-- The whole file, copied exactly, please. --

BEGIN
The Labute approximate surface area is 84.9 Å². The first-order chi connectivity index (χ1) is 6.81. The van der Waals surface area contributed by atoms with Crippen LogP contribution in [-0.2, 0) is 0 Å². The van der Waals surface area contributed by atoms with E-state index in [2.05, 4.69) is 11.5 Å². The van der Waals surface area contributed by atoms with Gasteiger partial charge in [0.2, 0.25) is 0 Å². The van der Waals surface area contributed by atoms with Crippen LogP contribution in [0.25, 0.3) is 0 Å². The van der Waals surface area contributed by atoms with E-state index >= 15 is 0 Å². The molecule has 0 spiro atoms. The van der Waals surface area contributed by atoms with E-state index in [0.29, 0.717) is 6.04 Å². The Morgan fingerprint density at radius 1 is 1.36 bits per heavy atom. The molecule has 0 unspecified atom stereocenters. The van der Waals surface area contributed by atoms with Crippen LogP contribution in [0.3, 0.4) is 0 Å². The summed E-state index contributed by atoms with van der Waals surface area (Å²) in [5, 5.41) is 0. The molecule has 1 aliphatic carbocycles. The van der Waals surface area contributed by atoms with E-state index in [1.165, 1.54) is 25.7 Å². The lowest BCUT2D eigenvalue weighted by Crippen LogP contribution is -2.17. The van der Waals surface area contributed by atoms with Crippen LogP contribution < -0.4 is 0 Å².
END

The Labute approximate surface area is 84.9 Å². The first-order chi connectivity index (χ1) is 6.81. The van der Waals surface area contributed by atoms with Crippen LogP contribution in [-0.2, 0) is 0 Å². The van der Waals surface area contributed by atoms with E-state index in [2.05, 4.69) is 11.5 Å². The van der Waals surface area contributed by atoms with Gasteiger partial charge in [0.2, 0.25) is 0 Å². The van der Waals surface area contributed by atoms with Crippen LogP contribution in [0.25, 0.3) is 0 Å². The van der Waals surface area contributed by atoms with E-state index >= 15 is 0 Å². The molecule has 0 spiro atoms. The van der Waals surface area contributed by atoms with E-state index in [0.29, 0.717) is 6.04 Å². The Morgan fingerprint density at radius 1 is 1.36 bits per heavy atom. The molecule has 0 unspecified atom stereocenters. The van der Waals surface area contributed by atoms with Crippen LogP contribution in [0.3, 0.4) is 0 Å². The summed E-state index contributed by atoms with van der Waals surface area (Å²) in [5, 5.41) is 0. The molecule has 1 aliphatic carbocycles. The van der Waals surface area contributed by atoms with E-state index in [1.165, 1.54) is 25.7 Å². The lowest BCUT2D eigenvalue weighted by Crippen LogP contribution is -2.17. The van der Waals surface area contributed by atoms with Crippen LogP contribution < -0.4 is 0 Å².